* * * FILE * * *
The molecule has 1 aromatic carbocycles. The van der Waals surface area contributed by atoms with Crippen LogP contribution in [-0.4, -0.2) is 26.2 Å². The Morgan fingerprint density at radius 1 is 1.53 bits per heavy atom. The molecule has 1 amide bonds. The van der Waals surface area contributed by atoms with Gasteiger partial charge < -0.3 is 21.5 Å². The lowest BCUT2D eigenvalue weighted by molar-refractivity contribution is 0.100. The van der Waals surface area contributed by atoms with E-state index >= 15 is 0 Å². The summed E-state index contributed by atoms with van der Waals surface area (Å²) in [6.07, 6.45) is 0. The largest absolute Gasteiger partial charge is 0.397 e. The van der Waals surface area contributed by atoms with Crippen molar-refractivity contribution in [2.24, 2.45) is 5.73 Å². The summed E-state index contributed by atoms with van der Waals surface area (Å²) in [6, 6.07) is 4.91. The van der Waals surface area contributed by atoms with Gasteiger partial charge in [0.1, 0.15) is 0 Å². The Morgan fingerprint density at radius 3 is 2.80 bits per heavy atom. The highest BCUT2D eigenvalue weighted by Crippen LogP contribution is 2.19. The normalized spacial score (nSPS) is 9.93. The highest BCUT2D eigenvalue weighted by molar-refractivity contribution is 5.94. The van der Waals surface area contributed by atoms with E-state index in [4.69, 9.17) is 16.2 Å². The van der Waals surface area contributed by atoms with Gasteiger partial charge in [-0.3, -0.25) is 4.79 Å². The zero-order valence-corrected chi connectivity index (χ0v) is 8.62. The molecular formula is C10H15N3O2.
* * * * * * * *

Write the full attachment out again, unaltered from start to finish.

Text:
The molecule has 1 aromatic carbocycles. The van der Waals surface area contributed by atoms with Crippen LogP contribution in [-0.4, -0.2) is 26.2 Å². The Morgan fingerprint density at radius 1 is 1.53 bits per heavy atom. The molecule has 1 amide bonds. The van der Waals surface area contributed by atoms with Gasteiger partial charge < -0.3 is 21.5 Å². The lowest BCUT2D eigenvalue weighted by molar-refractivity contribution is 0.100. The van der Waals surface area contributed by atoms with E-state index >= 15 is 0 Å². The summed E-state index contributed by atoms with van der Waals surface area (Å²) in [6.07, 6.45) is 0. The largest absolute Gasteiger partial charge is 0.397 e. The van der Waals surface area contributed by atoms with Crippen molar-refractivity contribution in [2.24, 2.45) is 5.73 Å². The summed E-state index contributed by atoms with van der Waals surface area (Å²) in [6, 6.07) is 4.91. The van der Waals surface area contributed by atoms with Gasteiger partial charge in [0.1, 0.15) is 0 Å². The Morgan fingerprint density at radius 3 is 2.80 bits per heavy atom. The highest BCUT2D eigenvalue weighted by Crippen LogP contribution is 2.19. The normalized spacial score (nSPS) is 9.93. The highest BCUT2D eigenvalue weighted by molar-refractivity contribution is 5.94. The van der Waals surface area contributed by atoms with E-state index in [4.69, 9.17) is 16.2 Å². The van der Waals surface area contributed by atoms with Gasteiger partial charge in [-0.3, -0.25) is 4.79 Å². The zero-order valence-corrected chi connectivity index (χ0v) is 8.62. The molecular formula is C10H15N3O2.